Dinner Theatre

From our latest newsletter:

Up close, the building sounds as if it is singing or humming.

One of the most talked about restaurant openings in the U.S. recently has been Vespertine in Culver City, Los Angeles. Self-described as “a gastronomical experiment seeking to disrupt the course of the modern restaurant”, the building it’s housed in (pictured here*) has been described by others as a “crashed spaceship”, and dining there like “eating on Jupiter”. Jonathan Gold, the Pultizer-prize winning critic for the L.A. Times summarises the experience:

It’s not dinner; it’s Gesamtkunstwerk [German for ‘total work of art’]…“Checking in with valet before dinner is required,’’ says an email sent to you before your dinner, “as this member of our team is integral to your experience.’’ You hand off your keys. You walk past a watery ditch lined with shattered rock whose cracks ooze green light. You are led to an elevator in the rust-colored steel structure, and are let off in the kitchen and a bowing Kahn. You climb stairs to an aerie at the top, settle into low couches, sip at a concoction of white vermouth garnished with a purple passion fruit flower. This is the first of many flowers you will see tonight. You will recognize none of them. … The more you eat of the turnips, the more vinegary the dish becomes, until by the end you are practically coughing at the fumes.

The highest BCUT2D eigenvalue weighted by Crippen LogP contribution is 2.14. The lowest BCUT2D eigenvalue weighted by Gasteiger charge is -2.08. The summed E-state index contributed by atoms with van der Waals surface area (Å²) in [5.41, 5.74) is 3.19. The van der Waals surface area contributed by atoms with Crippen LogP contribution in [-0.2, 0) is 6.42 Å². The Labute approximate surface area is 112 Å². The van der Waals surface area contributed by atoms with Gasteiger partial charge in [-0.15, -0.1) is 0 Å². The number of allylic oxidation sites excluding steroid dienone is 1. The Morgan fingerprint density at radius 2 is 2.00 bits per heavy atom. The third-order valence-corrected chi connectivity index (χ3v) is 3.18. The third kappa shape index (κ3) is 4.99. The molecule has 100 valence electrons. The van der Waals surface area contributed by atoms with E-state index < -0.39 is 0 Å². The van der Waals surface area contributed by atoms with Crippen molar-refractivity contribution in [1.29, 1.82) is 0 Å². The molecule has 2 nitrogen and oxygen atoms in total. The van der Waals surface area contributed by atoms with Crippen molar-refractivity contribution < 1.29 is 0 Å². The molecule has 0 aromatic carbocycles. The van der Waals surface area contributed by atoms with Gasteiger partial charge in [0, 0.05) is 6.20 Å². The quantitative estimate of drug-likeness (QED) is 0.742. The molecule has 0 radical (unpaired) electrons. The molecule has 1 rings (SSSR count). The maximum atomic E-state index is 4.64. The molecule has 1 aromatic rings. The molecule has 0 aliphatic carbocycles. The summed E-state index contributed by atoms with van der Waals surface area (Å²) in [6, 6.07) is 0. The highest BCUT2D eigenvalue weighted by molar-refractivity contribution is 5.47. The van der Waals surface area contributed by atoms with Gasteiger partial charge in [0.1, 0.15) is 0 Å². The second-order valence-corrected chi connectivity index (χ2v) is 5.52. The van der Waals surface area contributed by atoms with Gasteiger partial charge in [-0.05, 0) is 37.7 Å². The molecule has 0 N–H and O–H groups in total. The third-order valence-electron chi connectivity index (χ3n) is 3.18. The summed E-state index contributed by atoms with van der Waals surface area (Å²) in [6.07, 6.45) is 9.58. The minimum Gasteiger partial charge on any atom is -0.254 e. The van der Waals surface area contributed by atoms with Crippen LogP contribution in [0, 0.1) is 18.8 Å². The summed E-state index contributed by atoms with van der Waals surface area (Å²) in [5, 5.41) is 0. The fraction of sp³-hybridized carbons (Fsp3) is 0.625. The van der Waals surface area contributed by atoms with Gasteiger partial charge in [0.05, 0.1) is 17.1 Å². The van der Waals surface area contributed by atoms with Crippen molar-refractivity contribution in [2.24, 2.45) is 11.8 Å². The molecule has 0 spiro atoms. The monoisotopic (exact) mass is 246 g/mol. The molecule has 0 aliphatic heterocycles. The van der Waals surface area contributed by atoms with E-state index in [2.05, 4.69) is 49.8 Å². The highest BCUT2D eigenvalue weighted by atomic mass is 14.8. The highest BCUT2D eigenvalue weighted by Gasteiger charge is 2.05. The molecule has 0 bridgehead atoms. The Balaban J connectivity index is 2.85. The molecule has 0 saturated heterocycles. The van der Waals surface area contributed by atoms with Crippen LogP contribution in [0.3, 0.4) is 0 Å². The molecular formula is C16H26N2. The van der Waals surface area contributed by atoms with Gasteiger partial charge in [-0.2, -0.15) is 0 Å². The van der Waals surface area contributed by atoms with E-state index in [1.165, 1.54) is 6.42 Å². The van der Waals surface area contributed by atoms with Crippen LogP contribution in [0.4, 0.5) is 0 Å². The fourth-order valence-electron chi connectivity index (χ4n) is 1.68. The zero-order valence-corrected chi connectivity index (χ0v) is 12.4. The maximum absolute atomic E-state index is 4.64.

Macrocystis pyrifera, the botanical name for the sea kelp that has been bent into a hoop inside a black clay serving piece.
Oxalis stems project from a black raspberry and buckwheat dessert served in a meringue-frosted bowl. The indigo tint of the meringue comes from the flowers of the butterfly pea plant.
Under a disc of ice slicked with balsam oil are real peas and imposter peas, which turn out to be small orbs of kiwi.

 

 

 

 

 

 

 

If by this point in the evening you are ill at ease, that is probably the point. When you escape to use the restroom, you may be baffled by the sink, flanked by vials of essential oils on one side and what looks like a bowl of white sand on the other. (The sand is apparently powdered soap.) If you step outside for a breather, you will discover that the air is thick with frankincense. When you try to swirl your glass of orange-hued Central Coast Viognier blend, you will find that the sticky tabletop has bonded the delicate Zalto stemware to the table.

Despite what sounds like a frankly unpleasant experience, Gold recently named Vespertine no. 1 on his annual list of the 101 best restaurants in L.A., even as he acknowledged that dining there will drive many people “insane”. It’s a curious time, and not only in the dining world, where the value of something seems to be gauged by how “disruptive” it can be to the normal course of things. We’re all for innovation and creativity, but isn’t one of the nicest things about dining out (or in!) is knowing what you’re eating, and being left to enjoy it in an undisrupted fashion?

Still, maybe Vespertine will remain a lone spaceship in a dining landscape that thankfully (mostly) continues to focus on making diners feel at ease, rather than the opposite. It is, after all, located just a short distance from where the original Oz movie was filmed, so perhaps a bit of wizardry isn’t entirely inappropriate.

*All images and captions courtesy of this New York Times slideshow